We are deeply grateful to our veterans for their service and sacrifice, for the commitment they made to preserve and protect our country and defend it against all enemies — foreign and domestic.  What a monumental task!

This Veterans Day, in addition to picnics and football, please join us in honoring our veterans in whatever way is most meaningful.  We have dozens of veterans who will be living at The Spires, so please enjoy the stories from four future Spires residents, our nation’s finest.

David “Mack” Drake

With John F. Kennedy as our President and Commander-In-Chief in 1959, and with number 37 as a draft number, David “Mack” Drake made the decision to volunteer for the United States Air Force.  Mack was stationed at Lockborne Air Force Base in Columbus, OH and spent his entire four-year enlistment at Lockborne, where he specialized in Radio Radar.  During Mack’s enlistment, he took advantage of advancing his education at nearby Ohio State and the University of Ohio, and completed his undergraduate degree in Biology and Business Finance at Georgia Tech and the University of Alabama. Mack also has his Masters in theology from New Orleans Baptist Theological Seminary. While in the service, Mack met and married the love of his life, Barbara.  Because of Mack’s strong background in electronics while in active duty with the Air Force, Mack spent the majority of his career at the University of Alabama Medical School as their Electronics Engineer. Mack and Barbara have three children, 11 grandchildren and 5 great-grandchildren.

Richard “Dick” Tucker

Dick began his military service by enlisting in The United States Navy in 1948, and served during the Korean War as part of the Patrol Bomber Martin (PBM) Squad.  Dick was responsible for patrolling the waters in both Japan and Korea, looking for Chinese submarines.  Dick also worked as an aviation electrician, working on EBM flying bolts, self-contained large wings that landed on water.  After Dick’s separation from the Navy, He went to work for Lawrence Livermore National Laboratory in their Plant Maintenance and Operations Division and retired as Division Leader in 1987.  Dick wisely married his young bride, Jean, in 1952; they recently celebrated their 67th wedding anniversary.  Dick and Jean have three children and one grandson.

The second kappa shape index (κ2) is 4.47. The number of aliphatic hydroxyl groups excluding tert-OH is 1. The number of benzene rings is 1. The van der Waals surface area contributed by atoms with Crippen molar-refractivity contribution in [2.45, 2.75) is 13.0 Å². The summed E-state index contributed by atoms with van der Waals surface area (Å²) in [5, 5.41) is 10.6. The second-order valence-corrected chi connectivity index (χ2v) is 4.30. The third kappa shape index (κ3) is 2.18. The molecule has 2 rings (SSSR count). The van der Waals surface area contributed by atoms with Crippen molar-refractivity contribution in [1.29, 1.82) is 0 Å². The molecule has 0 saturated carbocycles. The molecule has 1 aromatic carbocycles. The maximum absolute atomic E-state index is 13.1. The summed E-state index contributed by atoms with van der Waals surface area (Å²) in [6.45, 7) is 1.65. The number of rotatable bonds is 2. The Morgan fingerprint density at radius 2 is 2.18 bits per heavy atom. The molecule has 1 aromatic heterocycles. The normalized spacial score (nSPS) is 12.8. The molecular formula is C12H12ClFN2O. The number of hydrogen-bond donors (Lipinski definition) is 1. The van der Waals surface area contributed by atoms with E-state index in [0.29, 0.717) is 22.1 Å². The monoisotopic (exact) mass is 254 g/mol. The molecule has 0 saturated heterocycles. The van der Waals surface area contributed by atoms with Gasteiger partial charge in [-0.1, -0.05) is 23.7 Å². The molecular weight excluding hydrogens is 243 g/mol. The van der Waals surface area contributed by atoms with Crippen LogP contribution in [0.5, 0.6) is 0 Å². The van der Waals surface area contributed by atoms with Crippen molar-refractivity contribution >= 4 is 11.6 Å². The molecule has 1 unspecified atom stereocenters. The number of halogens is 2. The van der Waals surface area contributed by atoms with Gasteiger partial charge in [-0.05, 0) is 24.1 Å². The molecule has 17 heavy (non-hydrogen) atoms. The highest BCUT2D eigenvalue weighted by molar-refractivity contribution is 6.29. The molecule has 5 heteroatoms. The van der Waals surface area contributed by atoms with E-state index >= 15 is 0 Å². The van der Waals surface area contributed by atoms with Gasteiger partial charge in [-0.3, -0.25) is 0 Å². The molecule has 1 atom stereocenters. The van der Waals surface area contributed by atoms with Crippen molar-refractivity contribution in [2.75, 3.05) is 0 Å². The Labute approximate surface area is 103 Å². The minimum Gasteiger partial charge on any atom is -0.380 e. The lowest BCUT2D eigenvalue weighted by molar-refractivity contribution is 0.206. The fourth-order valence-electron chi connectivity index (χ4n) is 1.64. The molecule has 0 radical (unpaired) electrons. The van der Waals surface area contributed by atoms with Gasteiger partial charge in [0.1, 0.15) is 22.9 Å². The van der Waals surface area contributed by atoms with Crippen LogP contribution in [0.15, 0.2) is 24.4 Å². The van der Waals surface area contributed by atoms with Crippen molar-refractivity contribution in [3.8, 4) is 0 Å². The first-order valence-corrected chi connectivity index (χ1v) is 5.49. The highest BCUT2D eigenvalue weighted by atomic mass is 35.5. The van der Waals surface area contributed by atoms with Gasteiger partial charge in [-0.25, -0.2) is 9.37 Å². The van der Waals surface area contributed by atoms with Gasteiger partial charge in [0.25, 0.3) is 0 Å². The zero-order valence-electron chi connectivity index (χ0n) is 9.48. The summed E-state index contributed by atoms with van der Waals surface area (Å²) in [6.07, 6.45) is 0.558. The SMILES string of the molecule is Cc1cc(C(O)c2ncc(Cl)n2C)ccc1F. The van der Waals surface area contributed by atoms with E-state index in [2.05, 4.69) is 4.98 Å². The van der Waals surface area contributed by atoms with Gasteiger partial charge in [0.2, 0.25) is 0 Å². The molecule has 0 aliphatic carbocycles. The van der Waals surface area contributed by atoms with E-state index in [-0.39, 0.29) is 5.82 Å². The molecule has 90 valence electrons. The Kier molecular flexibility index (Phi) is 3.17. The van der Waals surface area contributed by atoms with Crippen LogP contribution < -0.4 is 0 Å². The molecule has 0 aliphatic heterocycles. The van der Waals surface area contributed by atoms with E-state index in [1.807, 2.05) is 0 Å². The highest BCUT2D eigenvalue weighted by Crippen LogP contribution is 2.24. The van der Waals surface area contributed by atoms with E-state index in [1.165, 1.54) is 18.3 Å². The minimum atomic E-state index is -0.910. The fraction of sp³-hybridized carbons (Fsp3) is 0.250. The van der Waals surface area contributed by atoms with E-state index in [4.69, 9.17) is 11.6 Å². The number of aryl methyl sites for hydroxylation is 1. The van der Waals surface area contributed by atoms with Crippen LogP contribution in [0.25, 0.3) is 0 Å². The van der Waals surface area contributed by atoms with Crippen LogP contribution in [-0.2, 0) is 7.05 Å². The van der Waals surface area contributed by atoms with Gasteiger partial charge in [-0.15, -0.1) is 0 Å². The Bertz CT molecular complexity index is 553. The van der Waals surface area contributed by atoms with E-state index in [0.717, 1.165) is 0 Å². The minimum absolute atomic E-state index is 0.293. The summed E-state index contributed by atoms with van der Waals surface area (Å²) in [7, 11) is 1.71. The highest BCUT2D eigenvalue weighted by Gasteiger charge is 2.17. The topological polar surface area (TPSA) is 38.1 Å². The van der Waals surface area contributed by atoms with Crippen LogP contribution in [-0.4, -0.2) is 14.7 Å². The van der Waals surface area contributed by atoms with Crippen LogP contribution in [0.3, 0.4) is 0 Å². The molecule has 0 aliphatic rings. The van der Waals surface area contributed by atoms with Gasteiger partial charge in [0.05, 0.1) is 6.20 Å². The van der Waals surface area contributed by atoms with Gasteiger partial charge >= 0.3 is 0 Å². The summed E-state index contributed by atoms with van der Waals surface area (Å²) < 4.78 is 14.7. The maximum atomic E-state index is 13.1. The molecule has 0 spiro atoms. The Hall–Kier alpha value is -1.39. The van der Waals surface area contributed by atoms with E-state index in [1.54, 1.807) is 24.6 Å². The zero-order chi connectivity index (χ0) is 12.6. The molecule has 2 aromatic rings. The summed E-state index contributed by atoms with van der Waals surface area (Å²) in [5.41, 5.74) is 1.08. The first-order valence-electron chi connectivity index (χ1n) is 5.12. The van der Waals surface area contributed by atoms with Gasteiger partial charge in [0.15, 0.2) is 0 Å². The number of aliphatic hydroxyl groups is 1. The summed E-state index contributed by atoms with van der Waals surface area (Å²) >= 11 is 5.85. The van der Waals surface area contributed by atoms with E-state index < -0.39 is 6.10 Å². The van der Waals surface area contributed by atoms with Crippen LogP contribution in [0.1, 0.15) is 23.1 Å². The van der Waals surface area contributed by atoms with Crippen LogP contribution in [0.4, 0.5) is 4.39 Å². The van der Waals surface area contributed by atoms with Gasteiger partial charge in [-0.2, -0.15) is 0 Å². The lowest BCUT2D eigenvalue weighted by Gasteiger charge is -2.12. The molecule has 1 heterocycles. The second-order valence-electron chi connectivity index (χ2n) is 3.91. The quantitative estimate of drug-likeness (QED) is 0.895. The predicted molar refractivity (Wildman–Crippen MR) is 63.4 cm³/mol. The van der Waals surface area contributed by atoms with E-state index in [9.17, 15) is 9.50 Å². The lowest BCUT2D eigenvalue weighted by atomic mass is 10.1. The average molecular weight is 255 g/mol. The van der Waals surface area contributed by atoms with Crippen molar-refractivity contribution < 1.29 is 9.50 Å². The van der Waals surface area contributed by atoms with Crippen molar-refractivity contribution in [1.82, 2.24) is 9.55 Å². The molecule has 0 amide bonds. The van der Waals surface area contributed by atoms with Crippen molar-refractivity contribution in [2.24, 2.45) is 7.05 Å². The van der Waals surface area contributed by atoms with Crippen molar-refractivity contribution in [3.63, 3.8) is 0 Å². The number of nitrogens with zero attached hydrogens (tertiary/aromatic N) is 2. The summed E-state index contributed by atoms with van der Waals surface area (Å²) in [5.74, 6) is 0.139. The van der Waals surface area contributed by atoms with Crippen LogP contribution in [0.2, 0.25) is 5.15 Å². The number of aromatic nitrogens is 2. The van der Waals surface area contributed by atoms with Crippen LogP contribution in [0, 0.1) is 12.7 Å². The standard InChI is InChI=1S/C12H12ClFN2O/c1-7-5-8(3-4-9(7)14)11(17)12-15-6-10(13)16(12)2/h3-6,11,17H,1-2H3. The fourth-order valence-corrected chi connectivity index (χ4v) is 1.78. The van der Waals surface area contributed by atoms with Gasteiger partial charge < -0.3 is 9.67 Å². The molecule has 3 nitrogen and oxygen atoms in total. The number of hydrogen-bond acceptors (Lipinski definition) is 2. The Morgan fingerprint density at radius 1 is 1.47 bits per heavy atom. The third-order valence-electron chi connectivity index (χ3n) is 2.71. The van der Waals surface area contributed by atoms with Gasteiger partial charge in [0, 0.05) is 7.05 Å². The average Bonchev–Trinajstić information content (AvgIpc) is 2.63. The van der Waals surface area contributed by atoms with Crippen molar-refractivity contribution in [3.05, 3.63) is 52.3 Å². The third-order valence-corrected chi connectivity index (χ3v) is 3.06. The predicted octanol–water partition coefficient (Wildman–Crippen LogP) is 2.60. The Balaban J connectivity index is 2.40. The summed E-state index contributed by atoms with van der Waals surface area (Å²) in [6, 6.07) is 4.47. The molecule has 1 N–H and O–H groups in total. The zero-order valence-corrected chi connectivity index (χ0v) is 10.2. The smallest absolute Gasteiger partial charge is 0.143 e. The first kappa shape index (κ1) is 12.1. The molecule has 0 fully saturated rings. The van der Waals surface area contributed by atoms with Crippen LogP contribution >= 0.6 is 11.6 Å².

Thomas “Teb” Bowman

Teb graduated from the United States Naval Academy in Annapolis, Maryland in 1963.  During his enlistment, Teb worked on nuclear submarines and feels that his most significant impact was made by training officers on the intricacies of operating nuclear reactors.  After Teb’s stint in the Navy, he worked for Westinghouse Electric and EDS Nuclear. Two years were spent working abroad in Paris, France and an additional year was spent involved with the President’s Executive Exchange program and the Treasury Department. Teb has spent the last 15 years teaching as a professor at Southern Catholic University and the University of Phoenix. Teb and his wife, Linn, have two sons.

Joe Burger In His Own Words

My relationship with the United States Marine Corps began when I was born in Shanghai, China where my father, a Marine, was stationed.  As a Marine Junior I lived in many places including Washington D C, California, Pearl Harbor, Hawaii, Guantanamo Bay, Cuba, and North and South Carolina.  When I graduated from Duke University I was commissioned a Second Lieutenant in the Marine Corps.  At that time my father was still on active duty.  My first duty station as a track vehicle officer, specifically amphibious tractors, was Kaneohe Bay, Oahu, Hawaii.  I went on to serve at Quantico, VA, Headquarters Marine Corps, Arlington, VA, University of Syracuse (getting a graduate degree), sea duty aboard the aircraft carrier, Intrepid and Vietnam.  After getting my graduate degree, I served as the financial manager for the MCLB Albany, Ga and the Third Marine Division on Okinawa.

One of my most unique experiences was aboard the Intrepid in 1965.  As the commander of the Marine detachment aboard ship we were part of the space program.  The Intrepid was assigned to bring home       astronauts Gus Grissom and John Young when Gemini returned to Earth.  They landed “off target” near Grand Turk Island in the Atlantic and had to be helicoptered to the waiting ship where they got a red-carpet reception from the officers and men crowding the flight deck and the Marines assumed responsibility for their security.

I retired at the Marine Corps Logistic Base in Albany, GA as a Lieutenant Colonel after 20 years of active duty.  Since then I worked 25 years  teaching  finance and accounting  at two locations in the University system of Georgia, and 27 years  serving on the board of Heritage Bank of the South (now Renasant Bank) here in Albany.  I am proud to say we have a third generation Marine, Captain Joseph C. Burger,II , serving on active duty at Camp Lejeune, NC. ”Chad” is our grandson.